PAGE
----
The side effects of the combination are the same as those of the two separate components. Other AntibacterialsNitrofurantoinNitrofurantoin is another synthetic antibiotic, used mainly for urinary tract infections. (Since it is excreted in the urine, it concentrates in the bladder very nicely. ) Nitrofurantoin stops bacteria from growing, and can kill bacteria with a high enough level, by blocking the bacteria’s ability to use energy it makes by “digesting” nutrients like sugar, and by blocking other chemical reactions that use the same system.

It is not usually used for infections other than UTIs, and there are several side effects (ranging from stomach upset to (very rarely) malfunctioning nerves) which limit its use. AminoglycosidesThe aminoglycosides are drugs which stop bacteria from making proteins; they work by attaching permanently to the protein machinery. Since they attach permanently, the bacterial cell will die if it gets enough of the drug. They can be used by themselves, or along with penicillins or cephalosporins to give a two-pronged attack on the bacteria.

Aminoglycosides work quite well, but bacteria can become resistant to them. The drawbacks are large, though. Since aminoglycosides are broken down easily in the stomach, they can’t be given by mouth and must be injected or given IV (although we can use them as eyedrops for “pink eye”). When injected, their side effects include possible damage (temporary or permanent) to the ears and to the kidneys; this can be minimized by checking the amount of the drug in the blood and adjusting the dose so that there is enough drug to kill bacteria but not too much of it.

Generally, aminoglycosides are given for short time periods, and in the hospital where we can check both the drug levels and the bacteria’s sensitivity easily. Polymyxin BPolymyxin B is an antibacterial that is produced by another bacteria. (We usually take our antibiotics wherever we can find them… ) It kills bacteria by damaging the cell wall chemically — just the way soap does. It can’t be taken internally, but it’s very useful for skin infections (it’s part of “Polysporin”) and for conjunctivitis (“pink eye”).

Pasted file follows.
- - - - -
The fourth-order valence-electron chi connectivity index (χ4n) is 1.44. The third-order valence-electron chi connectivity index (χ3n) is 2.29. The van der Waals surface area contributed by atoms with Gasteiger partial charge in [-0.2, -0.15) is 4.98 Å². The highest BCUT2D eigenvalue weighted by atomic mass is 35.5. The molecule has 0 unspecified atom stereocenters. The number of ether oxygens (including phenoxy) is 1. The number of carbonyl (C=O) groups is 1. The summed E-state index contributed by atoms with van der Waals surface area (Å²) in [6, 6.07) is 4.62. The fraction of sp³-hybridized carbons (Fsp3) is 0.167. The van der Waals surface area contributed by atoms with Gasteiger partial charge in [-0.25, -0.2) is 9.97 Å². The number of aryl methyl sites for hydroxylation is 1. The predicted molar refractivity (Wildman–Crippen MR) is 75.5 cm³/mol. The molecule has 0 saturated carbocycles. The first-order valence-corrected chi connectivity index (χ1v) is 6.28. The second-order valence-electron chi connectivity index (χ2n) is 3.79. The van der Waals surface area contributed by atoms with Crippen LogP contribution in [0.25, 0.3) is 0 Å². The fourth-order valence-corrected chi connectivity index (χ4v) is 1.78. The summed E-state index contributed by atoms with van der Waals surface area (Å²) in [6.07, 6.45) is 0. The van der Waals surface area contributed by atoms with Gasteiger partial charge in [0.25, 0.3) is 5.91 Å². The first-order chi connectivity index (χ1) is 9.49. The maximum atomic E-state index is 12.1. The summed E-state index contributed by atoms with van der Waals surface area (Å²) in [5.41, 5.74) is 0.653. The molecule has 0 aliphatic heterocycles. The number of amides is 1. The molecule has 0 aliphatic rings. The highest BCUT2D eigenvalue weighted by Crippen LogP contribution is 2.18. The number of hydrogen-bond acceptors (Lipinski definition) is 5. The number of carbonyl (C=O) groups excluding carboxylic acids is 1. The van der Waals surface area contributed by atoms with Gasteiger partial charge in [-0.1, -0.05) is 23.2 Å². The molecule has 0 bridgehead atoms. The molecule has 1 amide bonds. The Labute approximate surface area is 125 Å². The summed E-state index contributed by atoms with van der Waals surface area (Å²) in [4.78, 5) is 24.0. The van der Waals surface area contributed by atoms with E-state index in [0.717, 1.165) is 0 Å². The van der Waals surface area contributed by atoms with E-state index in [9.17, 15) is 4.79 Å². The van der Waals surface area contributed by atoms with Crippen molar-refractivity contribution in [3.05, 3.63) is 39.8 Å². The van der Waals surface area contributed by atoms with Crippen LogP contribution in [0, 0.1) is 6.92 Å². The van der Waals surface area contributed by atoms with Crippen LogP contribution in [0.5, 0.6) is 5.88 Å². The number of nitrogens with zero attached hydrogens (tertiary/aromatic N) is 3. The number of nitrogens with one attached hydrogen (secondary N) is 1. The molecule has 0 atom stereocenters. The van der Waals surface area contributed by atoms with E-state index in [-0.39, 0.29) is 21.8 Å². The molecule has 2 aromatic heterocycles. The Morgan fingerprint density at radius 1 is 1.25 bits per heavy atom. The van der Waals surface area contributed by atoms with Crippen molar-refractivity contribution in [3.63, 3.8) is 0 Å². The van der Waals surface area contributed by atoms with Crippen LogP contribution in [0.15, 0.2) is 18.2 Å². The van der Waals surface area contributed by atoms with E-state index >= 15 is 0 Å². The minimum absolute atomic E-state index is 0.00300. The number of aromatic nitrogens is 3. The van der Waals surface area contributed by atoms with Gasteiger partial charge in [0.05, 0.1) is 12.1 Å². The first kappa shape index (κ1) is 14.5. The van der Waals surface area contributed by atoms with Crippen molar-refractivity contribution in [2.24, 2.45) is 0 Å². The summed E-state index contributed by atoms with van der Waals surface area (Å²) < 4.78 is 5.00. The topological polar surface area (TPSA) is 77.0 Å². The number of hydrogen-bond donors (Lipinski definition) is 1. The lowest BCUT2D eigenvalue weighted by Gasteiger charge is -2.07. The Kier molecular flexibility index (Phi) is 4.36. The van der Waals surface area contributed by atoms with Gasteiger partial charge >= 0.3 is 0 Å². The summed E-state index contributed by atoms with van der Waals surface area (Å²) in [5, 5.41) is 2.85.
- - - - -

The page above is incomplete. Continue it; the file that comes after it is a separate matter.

AntiviralsSince viruses can’t live outside the person or animal they infect, they are much harder to kill off. Our immune system can find and kill many of the viruses that attack us, but sometimes a virus can multiply and overwhelm the immune system before the immune system “comes up to full speed”. We immunize or vaccinate people against diseases — mostly viral — so that their immune systems do have that head start, and that seems to be the most succesful way to kill viruses permanently.

An example is smallpox, which has been eradicated due mainly to the use of vaccines against it — without which the virus killed thousands, if not millions, in epidemics. Some viruses, such as HIV (which specifically attacks the immune system), are very hard to become immune to, but a great deal of research is being aimed at producing a working vaccine for those diseases. Unfortunately, since viruses are completely dormant outside a “host” (an infected human or animal), they can’t be attacked biologically unless they infect someone.

The immune system can’t go after the virus unless it’s in the body, and all of the antiviral medicines we have work only when the virus is trying to reproduce in the body. We can destroy viruses in the environment if we know they are there (an example is using household bleach to kill HIV that might be on equipment contaminated with body fluids — but bleach won’t kill HIV in the body, even if we could get it into the body safely).